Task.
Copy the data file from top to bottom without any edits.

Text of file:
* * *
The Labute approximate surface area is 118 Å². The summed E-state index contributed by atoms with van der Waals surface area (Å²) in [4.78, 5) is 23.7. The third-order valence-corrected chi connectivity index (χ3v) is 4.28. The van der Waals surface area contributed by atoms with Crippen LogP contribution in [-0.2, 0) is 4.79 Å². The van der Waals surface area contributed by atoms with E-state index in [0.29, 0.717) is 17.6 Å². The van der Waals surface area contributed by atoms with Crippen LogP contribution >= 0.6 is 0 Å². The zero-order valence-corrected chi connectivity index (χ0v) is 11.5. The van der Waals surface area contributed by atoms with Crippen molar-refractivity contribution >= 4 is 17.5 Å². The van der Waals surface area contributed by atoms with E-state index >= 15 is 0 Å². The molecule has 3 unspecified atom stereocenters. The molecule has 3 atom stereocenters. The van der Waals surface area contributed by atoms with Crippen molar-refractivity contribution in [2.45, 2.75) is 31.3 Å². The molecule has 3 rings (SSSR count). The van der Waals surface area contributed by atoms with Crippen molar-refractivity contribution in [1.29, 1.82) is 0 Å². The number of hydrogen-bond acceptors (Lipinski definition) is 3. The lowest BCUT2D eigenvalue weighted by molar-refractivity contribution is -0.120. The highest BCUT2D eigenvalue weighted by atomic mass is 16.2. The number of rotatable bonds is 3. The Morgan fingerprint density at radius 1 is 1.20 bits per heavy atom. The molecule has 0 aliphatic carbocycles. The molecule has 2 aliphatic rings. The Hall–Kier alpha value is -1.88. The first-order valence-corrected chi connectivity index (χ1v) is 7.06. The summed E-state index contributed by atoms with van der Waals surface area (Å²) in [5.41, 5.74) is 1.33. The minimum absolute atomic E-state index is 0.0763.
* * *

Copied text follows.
The Labute approximate surface area is 118 Å². The summed E-state index contributed by atoms with van der Waals surface area (Å²) in [4.78, 5) is 23.7. The third-order valence-corrected chi connectivity index (χ3v) is 4.28. The van der Waals surface area contributed by atoms with Crippen LogP contribution in [-0.2, 0) is 4.79 Å². The van der Waals surface area contributed by atoms with E-state index in [0.29, 0.717) is 17.6 Å². The van der Waals surface area contributed by atoms with Crippen LogP contribution >= 0.6 is 0 Å². The zero-order valence-corrected chi connectivity index (χ0v) is 11.5. The van der Waals surface area contributed by atoms with Crippen molar-refractivity contribution >= 4 is 17.5 Å². The van der Waals surface area contributed by atoms with E-state index >= 15 is 0 Å². The molecule has 3 unspecified atom stereocenters. The molecule has 3 atom stereocenters. The van der Waals surface area contributed by atoms with Crippen molar-refractivity contribution in [2.45, 2.75) is 31.3 Å². The molecule has 3 rings (SSSR count). The van der Waals surface area contributed by atoms with Crippen molar-refractivity contribution in [1.29, 1.82) is 0 Å². The number of hydrogen-bond acceptors (Lipinski definition) is 3. The lowest BCUT2D eigenvalue weighted by molar-refractivity contribution is -0.120. The highest BCUT2D eigenvalue weighted by atomic mass is 16.2. The number of rotatable bonds is 3. The Morgan fingerprint density at radius 1 is 1.20 bits per heavy atom. The molecule has 0 aliphatic carbocycles. The molecule has 2 aliphatic rings. The Hall–Kier alpha value is -1.88. The first-order valence-corrected chi connectivity index (χ1v) is 7.06. The summed E-state index contributed by atoms with van der Waals surface area (Å²) in [5.41, 5.74) is 1.33. The minimum absolute atomic E-state index is 0.0763.